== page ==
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Public-housing dispute


THE ANNAPOLIS Housing Authority is getting a bad rap.

Critics are firing away at Executive Director Patricia Holden Croslan, although federal reports demonstrate clearly that she has improved the city's 10 public-housing complexes.

One tirade came during a forum last month sponsored by the Anne Arundel County NAACP. The accusers blamed Ms. Croslan for trash and maintenance woes.

Too bad Ms. Croslan wasn't invited to defend her record.

She might have pointed out the solid fiscal and physical progress the housing authority has made since she took over that poorly run operation 3 1/2 years ago.

The U.S. Department of Housing and Urban Development credits her with saving the authority from bankruptcy. She boosted the authority's financial rating.

At its low point in 1997, the Annapolis housing agency was listed by HUD as "troubled."

It got a score of 45 out of a possible 100.

Yet 18 months after Ms. Croslan took over -- June 1999 -- the housing agency earned a superlative score of 97.

Does that mean the quality of life in Annapolis public housing is blissful? Hardly. But that's not the point.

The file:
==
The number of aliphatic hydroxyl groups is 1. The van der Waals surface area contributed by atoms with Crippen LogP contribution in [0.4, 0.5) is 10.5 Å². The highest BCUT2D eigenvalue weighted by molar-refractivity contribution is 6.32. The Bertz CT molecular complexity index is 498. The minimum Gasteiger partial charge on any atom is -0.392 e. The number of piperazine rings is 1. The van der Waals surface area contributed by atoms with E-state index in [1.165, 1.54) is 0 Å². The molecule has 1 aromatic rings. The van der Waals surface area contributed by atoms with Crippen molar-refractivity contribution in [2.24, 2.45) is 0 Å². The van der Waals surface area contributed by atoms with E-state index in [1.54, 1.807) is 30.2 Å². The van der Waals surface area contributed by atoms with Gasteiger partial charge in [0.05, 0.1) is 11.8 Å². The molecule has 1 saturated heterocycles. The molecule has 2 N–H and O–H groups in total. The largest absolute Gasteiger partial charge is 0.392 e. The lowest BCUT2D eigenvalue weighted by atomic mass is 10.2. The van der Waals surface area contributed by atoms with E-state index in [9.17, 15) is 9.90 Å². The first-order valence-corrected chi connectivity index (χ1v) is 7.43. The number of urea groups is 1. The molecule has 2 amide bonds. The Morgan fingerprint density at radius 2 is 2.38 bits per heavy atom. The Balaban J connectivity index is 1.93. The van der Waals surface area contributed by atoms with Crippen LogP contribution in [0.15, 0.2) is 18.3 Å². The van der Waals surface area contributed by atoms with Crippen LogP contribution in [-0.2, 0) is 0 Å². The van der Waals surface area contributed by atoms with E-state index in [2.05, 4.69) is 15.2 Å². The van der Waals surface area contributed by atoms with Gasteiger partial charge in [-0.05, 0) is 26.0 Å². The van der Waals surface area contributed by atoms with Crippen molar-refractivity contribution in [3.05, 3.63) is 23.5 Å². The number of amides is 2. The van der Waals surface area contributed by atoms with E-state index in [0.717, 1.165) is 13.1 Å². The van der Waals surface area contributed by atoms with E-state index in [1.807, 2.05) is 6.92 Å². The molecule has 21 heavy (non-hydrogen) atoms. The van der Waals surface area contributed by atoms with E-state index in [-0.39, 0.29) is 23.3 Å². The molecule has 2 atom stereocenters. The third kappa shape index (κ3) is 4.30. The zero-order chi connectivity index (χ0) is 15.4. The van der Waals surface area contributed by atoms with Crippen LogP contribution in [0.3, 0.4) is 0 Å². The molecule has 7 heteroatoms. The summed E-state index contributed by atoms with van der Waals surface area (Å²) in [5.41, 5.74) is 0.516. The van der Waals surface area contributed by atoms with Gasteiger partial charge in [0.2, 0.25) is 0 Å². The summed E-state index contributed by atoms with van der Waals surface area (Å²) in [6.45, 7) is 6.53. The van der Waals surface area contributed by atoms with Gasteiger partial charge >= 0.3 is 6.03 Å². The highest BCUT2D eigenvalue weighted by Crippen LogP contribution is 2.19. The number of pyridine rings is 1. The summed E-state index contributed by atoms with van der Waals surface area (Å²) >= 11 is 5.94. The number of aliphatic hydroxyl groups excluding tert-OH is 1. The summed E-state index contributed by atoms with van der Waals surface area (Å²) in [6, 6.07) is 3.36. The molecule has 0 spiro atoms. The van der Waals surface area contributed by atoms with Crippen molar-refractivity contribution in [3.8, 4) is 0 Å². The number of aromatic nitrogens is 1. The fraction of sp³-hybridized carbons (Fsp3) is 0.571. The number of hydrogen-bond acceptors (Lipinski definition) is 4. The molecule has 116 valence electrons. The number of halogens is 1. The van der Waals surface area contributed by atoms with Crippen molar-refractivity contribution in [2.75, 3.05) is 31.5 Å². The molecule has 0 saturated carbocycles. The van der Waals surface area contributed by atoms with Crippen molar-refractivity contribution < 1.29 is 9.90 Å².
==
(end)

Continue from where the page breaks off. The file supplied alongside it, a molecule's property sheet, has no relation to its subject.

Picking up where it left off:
Public housing developments are like golfers with monstrously huge handicaps. They have every disadvantage you can image. Most of the buildings are old and outdated; poverty is overwhelming; hope is almost nonexistent; and the problems are usually shoved into society's corners, hidden from the mainstream.

Annapolis is a small city, but its public housing has some of the difficulties found in Baltimore, Chicago and New York, at least when investments aren't made to improve housing stock.

Ms. Croslan is balancing the books while patching buildings, some of which are nearly 60 years old.

It's good that HUD has identified aging buildings as a problem that must be addressed. Maybe this will lead to more money for replacement units.

Annapolis public housing doesn't need a prolonged fight against an executive director who has improved the agency's books. It needs a concerted effort by residents and administrators to get better, newer and more dispersed public housing. That fight has yet to begin.

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